Footnotes for "Why we're funding clubfoot treatment through MiracleFeet"

[1] "Congenital talipes equinovarus (CTEV), also known as clubfoot, is a congenital condition characterized by one (unilateral) or both (bilateral) feet twisting inward…. In a shallow literature review, we found that untreated clubfoot is commonly reported to cause disability, deformity and pain. People with untreated clubfoot are also reported to face social exclusion and reduced income. We have not vetted these claims but they appear plausible given that clubfoot is not expected to resolve without treatment and there are theoretical and empirical associations between physical disability and worse economic outcomes." GiveWell, Ponseti Casting for Clubfoot, December 2022

[2] We plan to publish a formal write-up and cost-effectiveness analysis for this grant in the near future. Much of the information in this blog post that is specific to MiracleFeet's program comes from conversations with MiracleFeet and materials that are still unpublished.


  • "The Ponseti casting method of treating clubfoot aims to correct foot alignment and typically includes:
    • Stretching the affected foot and using a series of casts over approximately 6 weeks, which is designed to gradually change the foot’s alignment,
    • A surgical procedure (percutaneous achilles tenotomy) aiming to improve the foot’s flexibility, and
    • Use of a final cast for three weeks and then use of splints/braces at night in order to maintain the alignment"

    GiveWell, Ponseti Casting for Clubfoot, December 2022

  • "Fortunately, clubfoot is treatable with the nonsurgical Ponseti method—a simple, highly effective, and low-cost solution that restores full functionality and mobility in 95% of cases. It involves a series of weekly casts to gently reposition the feet and a simple outpatient procedure to release the Achilles tendon, followed by use of a foot abduction brace, worn for 4-5 years while sleeping to prevent relapse." MiracleFeet, "MiracleFeet Proposal for GiveWell," December 2022 (unpublished)


  • "We train providers in the Ponseti method and ensure clinics are equipped with all necessary treatment supplies, including braces. We establish early detection and referral pathways by raising awareness of clubfoot in communities and training frontline health workers (such as nurses and midwives) in clubfoot identification, with the goal of ensuring families access treatment before a child’s first birthday (when treatment is easier on the child and optimal results are most likely). Once children are enrolled, our clinic teams educate and follow-up with parents to minimize patient dropout and optimize long-term outcomes."
  • "To monitor treatment quality and support our partners in providing safe and effective care, MiracleFeet uses a sophisticated monitoring and evaluation system, known as CAST (discussed more in the section below). CAST gives us visibility to treatment data at the patient, clinic, country, and global levels so that issues can be quickly identified and addressed."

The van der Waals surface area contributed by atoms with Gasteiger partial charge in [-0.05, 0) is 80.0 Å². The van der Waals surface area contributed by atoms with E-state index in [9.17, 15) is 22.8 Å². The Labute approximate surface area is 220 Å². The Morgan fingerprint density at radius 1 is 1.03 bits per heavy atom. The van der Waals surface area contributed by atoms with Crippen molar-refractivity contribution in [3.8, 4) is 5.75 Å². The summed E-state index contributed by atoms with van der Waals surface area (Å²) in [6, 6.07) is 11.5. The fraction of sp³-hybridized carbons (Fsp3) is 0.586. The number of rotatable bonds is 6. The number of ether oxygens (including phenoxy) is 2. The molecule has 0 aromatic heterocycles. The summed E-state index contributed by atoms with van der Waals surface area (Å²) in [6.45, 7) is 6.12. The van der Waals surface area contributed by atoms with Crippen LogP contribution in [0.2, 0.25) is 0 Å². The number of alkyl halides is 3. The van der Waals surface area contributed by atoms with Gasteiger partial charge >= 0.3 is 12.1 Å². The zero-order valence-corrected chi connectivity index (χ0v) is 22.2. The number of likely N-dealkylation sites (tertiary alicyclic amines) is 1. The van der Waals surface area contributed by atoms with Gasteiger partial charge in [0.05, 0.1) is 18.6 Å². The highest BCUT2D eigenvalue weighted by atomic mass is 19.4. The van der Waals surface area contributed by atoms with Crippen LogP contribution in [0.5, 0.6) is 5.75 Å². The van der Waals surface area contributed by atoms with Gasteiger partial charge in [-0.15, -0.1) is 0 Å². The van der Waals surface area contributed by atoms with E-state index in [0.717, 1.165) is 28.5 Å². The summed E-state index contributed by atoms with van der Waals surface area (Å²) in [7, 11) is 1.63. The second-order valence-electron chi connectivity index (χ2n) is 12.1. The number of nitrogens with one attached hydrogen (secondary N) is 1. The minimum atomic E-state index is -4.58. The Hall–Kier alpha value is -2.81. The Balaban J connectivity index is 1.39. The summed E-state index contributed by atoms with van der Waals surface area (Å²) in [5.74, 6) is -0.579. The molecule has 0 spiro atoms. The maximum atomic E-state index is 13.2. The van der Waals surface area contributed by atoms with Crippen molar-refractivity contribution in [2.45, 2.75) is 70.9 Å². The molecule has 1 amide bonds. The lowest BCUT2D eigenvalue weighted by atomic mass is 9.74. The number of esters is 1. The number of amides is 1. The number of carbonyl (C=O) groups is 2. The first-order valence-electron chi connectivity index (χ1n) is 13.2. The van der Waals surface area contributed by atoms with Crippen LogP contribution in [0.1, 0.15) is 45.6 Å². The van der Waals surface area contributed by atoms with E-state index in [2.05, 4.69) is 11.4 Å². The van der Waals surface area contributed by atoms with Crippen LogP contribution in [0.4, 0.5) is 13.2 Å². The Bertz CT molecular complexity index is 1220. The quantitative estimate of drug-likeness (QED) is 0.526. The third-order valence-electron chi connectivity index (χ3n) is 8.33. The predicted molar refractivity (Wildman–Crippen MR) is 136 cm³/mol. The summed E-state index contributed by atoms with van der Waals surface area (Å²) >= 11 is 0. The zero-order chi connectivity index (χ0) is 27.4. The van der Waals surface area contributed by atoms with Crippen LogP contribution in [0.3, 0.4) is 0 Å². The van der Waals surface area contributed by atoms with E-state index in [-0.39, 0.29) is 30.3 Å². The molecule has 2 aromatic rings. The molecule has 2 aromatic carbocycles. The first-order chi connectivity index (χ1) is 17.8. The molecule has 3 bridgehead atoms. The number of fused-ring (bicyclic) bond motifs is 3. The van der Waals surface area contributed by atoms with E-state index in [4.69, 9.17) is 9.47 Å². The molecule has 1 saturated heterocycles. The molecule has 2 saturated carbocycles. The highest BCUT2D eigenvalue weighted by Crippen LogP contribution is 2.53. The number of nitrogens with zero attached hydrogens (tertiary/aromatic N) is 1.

MiracleFeet, "MiracleFeet Proposal for GiveWell," December 2022 (unpublished)

[5] "Congenital talipes equinovarus (CTEV), commonly known as clubfoot, is one of the most common congenital conditions, affecting 1 in 800 births." Clinton Health Access Initiative, "Preventing Lifelong Impairment: Access to Clubfoot Treatment in Low- and Middle-Income Countries," 2021, p. 1

[6] We base this statement on notes from an unpublished conversation between GiveWell staff and an expert on disability that took place December 13, 2022.

[7] The more precise estimates from our unpublished cost-effectiveness analysis are 9,785 cases treated, 9% of which would have been treated absent MiracleFeet.

[8] This estimate factors in a 78% estimated initial correction rate (i.e., 78% of the time, the Ponseti method works to restore the affected foot to proper alignment) and a 47% estimated relapse rate among those initially corrected (i.e., in 47% of these cases, we expect that the corrected foot will lose some of its mobility gains). Thus, 9,785 x 91% (to account for those who would otherwise receive treatment) x 78% (initial correction rate) x 53% (who don't relapse) = 3,681. In addition, we expect that even children who experience relapse will still benefit from treatment through the benefits experienced before relapse, and our intuition is that cases of relapse after treatment will be less severe than those that are never treated.

[9] See individual pages for each of our top charities for more details about these programs.

[10] "With severely hampered mobility, these patients are unable to work; thus, this deformity contributes not only to ill health but also to poverty.” Grimes et al. 2016, p. 1.

[11] We typically use the Institute for Health Metrics (IHME)'s Global Burden of Disease (GBD) study. The IHME value we chose for clubfoot is described as "disfigurement level 2 with pain and moderate motor impairment due to congenital limb deficiency."

[12] "We invest heavily in the ongoing mentorship of providers, and all partners are trained in the use of MiracleFeet’s mobile phone-based patient management and M&E [monitoring and evaluation] system, known as CAST. Built on Dimagi’s Commcare platform, CAST is currently used by providers in 30 LMICs to track enrollments, record treatment data, and manage appointments. Providers enter patient data during in-clinic appointments, and data then flows into a Salesforce database where individual patient records are aggregated into key performance indicators on treatment quality." MiracleFeet, "MiracleFeet Proposal for GiveWell," December 2022 (unpublished)

[13] A write-up about this grant is forthcoming.